Match Reports




When time stood still….


...an admission from Richard Lee


The under-11's used to play on Sunday mornings. We (Wembdon) were playing away against Taunton St Andrews. Both my boys were playing; Jo, aged 1O, and Harry, aged 8, in his first year of competitive cricket. I was umpiring at the top end, and one of the Taunton dads was at the other.

The under-11s played pairs cricket. There were eight boys in a team. Each pair batted for four overs. If someone was out, they didn't go off; the batsmen changed ends and six runs were deducted from the score. Apart from that, it was pretty much like ordinary cricket, except for the way we handled LBWs. Nothing was written down about it, but there was a convention that they were not usually given, and it was never clear to me why not. Some said "I never give an LBW unless it's plumb in front;" (which sounded pretty much like ordinary cricket to me); some "I never give it unless he's using his feet to defend his wicket;" others "I haven't given one for years." But if LBW wasn't actually banned as a method of dismissal, how did you explain to a bowler why it wasn't out?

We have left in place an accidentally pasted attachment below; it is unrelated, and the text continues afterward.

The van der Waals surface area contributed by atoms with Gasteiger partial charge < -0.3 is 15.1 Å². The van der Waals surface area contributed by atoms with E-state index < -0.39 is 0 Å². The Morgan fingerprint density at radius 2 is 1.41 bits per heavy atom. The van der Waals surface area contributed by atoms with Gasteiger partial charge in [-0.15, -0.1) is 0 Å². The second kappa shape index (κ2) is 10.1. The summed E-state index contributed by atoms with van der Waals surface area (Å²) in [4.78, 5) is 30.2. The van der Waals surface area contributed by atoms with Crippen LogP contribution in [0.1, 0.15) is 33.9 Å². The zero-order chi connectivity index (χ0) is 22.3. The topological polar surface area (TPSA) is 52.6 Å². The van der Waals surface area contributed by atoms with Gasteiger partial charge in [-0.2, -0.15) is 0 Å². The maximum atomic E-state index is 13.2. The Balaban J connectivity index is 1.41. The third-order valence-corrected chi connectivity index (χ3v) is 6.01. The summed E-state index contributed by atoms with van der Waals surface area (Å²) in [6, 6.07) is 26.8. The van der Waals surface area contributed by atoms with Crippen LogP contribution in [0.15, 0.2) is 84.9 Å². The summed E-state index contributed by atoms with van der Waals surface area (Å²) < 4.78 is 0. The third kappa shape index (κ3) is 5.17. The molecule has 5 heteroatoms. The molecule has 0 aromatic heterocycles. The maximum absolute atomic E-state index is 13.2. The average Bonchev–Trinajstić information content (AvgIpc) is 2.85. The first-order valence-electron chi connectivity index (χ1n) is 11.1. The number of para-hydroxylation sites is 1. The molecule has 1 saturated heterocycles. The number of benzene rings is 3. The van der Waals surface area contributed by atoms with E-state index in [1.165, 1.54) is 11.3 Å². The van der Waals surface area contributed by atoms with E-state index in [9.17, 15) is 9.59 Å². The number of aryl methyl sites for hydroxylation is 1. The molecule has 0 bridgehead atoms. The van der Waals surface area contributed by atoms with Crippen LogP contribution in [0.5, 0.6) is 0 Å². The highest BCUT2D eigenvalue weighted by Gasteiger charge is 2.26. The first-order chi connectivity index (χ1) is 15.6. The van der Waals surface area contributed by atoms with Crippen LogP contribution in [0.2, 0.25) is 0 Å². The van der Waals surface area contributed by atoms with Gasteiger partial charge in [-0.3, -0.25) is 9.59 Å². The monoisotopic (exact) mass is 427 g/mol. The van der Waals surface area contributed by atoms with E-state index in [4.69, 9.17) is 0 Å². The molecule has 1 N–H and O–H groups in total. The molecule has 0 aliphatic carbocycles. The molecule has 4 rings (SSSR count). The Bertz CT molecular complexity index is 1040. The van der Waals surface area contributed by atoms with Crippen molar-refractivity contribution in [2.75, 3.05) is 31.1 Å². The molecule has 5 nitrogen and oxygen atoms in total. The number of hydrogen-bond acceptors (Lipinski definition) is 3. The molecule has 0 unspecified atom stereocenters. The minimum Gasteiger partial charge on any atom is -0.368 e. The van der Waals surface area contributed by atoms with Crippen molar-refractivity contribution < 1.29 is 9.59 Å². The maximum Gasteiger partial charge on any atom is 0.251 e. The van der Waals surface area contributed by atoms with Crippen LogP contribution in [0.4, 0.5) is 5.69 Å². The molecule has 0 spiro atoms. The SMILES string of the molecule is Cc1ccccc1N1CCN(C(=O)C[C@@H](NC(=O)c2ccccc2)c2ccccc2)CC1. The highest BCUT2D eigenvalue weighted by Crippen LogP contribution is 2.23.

Taunton were going along quite comfortably until our captain threw the ball to Harry. There was a dot ball, and then a single, and the batsman edged his third ball and was caught at slip. With his next, he hit the off stump. So when Harry ran in to bowl his fifth ball, Taunton were minus 11 for the over. It bounced low and hit the back pad just above the boot, right in front of middle stump.

Two dogs were chasing each other along the third man boundary, and a skylark was singing above our heads. Had it pitched on the leg side? No. Had it gone on far enough after pitching for me to be able to say it would have hit the stumps? Yes. At least, I think so. So was it out, then? Well, yes, except for this blessed fudge of a convention on LBWs. It isn't out because we don't usually give them - and I certainly can't be seen to be showing favouritism to my boy. But how could I allow the fudge to deprive him of a hat trick - ­perhaps the only one he would ever take?

While all these thoughts and more were jamming each other in my head, Harry ran in and bowled the next ball. No-one had appealed, and so I was spared the agony of making a decision. Eleven years on, he's captaining the first team this season. I've never told him this story, so unless he reads this he still won't know that he might have had a hat trick if someone had thought to appeal!